The owners of London City Airport have selected Credit Suisse to advise them on a sale, insiders have told Reuters.

The Wharf based bank and the majority owner Global Infrastructure Partners (GIP) have declined to comment but Credit Suisse was one of the founding businesses of GIP in 2006 along with General Electric Co.

The company bought the airport in the London’s Docklands for £742million and holds a 75% stake. Oaktree Capital Management holds the rest and both are minded to look for a quick sale – possibly by the end of the year – as there is a “prime market” for small airports which offer stable returns.

The sale – which could raise £2bn – comes at a time of mixed fortunes for the airport. Its passenger numbers have reached record highs following a move to mix tourist destination in with its usual roster of business routes.

But much of its planned major expansion is on hold, having been blocked by the Mayor Of London, despite receiving approval from the Newham Council. The airport is currently appealing the decision and is expecting to hear the result next year.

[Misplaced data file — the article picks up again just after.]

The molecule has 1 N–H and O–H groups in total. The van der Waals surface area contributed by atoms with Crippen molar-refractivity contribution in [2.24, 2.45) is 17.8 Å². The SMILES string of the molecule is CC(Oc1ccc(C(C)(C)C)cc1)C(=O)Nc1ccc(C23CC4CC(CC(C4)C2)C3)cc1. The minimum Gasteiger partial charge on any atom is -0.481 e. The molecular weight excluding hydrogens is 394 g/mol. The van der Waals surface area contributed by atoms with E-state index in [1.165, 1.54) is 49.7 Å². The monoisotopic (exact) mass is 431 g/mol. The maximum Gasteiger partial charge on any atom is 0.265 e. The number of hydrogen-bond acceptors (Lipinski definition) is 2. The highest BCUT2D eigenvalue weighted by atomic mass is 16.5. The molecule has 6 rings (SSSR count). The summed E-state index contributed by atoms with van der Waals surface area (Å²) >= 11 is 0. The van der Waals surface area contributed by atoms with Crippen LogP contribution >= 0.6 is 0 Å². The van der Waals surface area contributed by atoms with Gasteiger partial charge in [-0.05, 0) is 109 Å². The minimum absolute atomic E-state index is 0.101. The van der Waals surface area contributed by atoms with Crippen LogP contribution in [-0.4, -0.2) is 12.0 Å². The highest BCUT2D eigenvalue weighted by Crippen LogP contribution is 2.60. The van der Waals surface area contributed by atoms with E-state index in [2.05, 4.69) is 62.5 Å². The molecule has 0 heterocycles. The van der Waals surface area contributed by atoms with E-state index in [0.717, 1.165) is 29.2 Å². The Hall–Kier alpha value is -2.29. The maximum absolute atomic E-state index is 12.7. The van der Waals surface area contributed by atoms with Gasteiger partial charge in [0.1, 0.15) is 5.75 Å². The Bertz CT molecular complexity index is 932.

The airport saw 406,968 passengers in July – its busiest ever month in its near 28-year history.

This is 30,000 higher on the previous best of 379,020 set in March, and an 18.8% increase on July 2014. The airport expects to top four million passengers over the year.

Chief executive officer Declan Collier said: “These record figures underline that we must be allowed to grow. The £16million plan to transform our Western Pier departure gates will provide huge benefits when complete in autumn 2016, but it is only a small step on the journey.

“It is critical that we are allowed to proceed with our City Airport Development Plan (CADP) that will deliver better infrastructure, better facilities for our airlines, and a better passenger experience.”

The plans, which include building a parallel taxi lane and seven new aircraft stands, will provide vital London airport capacity, create 1,500 jobs and generate £1.5billion annually for the UK economy by 2023.